SEO - Screenshot Bing

SEO - Screenshot Google


Demystifying Backlinks

You’ve taken the time to write a well thought out, SEO friendly article with a healthy amount of keywords, relevant terms, and proof of existence. You wrote your article to adhere to the suggested range of 900-1,100 words, and as a cherry on top even included supporting images. Now it’s time to build some credibility, which comes in the form of backlinks.

Imagine you’ll be traveling to Paris and would like some insight about what to see, what foods to try, whether you should take cabs or stick to the subway, etc. Would you feel more comfortable asking a native of France, or someone that’s never been, but has seen a Travel Channel episode that was about Crepes? This same concept applies to backlinks.       

In order to make the distinction between pro and poser, Google analyzes the quantity AND quality of backlinks that point to a website. The days of link farms, doorway pages, and “spamdexing” a website link in directories are thankfully over, and those sites that insist on continuing this practice will be penalized. Blackhat SEO tactics and “acquiring” links are on the out, while earning links through editorial content is the new norm. This means that Google is encouraging all businesses to create interesting, and relevant content for their customers rather than relying on technical trickery. Becoming a thought leader in a specific niche through engaging content not only earns you more exposure with potential customers, who then post your link on their own site or blog, but also a reward from Google in the form of a higher search rank.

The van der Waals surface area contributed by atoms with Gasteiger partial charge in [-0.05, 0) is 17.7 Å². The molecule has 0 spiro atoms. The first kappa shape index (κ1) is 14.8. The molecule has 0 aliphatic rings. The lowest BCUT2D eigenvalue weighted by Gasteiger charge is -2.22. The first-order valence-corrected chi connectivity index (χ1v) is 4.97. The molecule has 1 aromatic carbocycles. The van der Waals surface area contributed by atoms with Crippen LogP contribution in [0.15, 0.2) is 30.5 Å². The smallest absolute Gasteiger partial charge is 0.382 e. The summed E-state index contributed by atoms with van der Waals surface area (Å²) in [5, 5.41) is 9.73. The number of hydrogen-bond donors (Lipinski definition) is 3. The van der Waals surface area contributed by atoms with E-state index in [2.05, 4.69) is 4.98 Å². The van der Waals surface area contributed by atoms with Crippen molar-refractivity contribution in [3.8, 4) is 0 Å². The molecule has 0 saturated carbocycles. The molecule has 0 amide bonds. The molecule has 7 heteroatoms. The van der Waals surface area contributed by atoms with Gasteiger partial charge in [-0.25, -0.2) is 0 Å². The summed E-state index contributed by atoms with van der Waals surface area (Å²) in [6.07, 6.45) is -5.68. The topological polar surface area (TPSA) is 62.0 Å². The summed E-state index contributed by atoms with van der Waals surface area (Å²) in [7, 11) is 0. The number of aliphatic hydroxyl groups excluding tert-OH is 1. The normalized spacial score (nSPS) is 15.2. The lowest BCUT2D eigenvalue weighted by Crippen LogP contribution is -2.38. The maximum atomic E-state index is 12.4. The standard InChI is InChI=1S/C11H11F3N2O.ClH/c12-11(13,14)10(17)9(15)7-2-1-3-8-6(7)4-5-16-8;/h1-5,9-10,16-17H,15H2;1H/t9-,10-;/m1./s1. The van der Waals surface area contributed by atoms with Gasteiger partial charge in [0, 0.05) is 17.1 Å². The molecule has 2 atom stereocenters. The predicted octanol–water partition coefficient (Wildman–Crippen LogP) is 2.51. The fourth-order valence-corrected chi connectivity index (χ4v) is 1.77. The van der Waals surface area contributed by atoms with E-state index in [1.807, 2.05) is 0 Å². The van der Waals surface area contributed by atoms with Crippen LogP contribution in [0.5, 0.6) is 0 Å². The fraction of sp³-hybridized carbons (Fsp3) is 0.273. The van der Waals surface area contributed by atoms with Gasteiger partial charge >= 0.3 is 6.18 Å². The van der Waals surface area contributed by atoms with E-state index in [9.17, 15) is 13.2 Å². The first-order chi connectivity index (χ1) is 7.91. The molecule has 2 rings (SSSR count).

The analysis of the credibility and weight of a specific link is complex and multidimensional. While having more links that point to your website is good, there’s much more taken into consideration than sheer volume.

In order to illustrate, lets take the previous example of traveling to France. Let’s imagine you want to experience new heights of culinary delight and find the best crepes in the world. A Google search result returns an attractive website and blog for a quaint creperie in the Trinite Plaza in Montmartre that claims it has the best crepes ever made. In the blink of an eye, the search engine scours the web to judge its credibility.

It checks the backlinks to the creperie’s website for reviews written by expert food bloggers and world-renowned chefs that speak of the freshness of the crepes’ fillings and softness of the pancake. Delving further, Google makes assumptions that if people living in France are writing positively about this little bistro, then it must be a high caliber establishment. In order to find out if it’s reputable or fly-by-night, it analyzes the backlinks to figure out their age (the older the better). Perhaps the restaurant even won an award for best local crepes and it was recognized through a news outlet, which would award those links even more weight and relevance.  This type of organic “link earning” can catapult even a small website to the top of search results on the quality and quantity of backlinks that point to this hidden gem of a restaurant.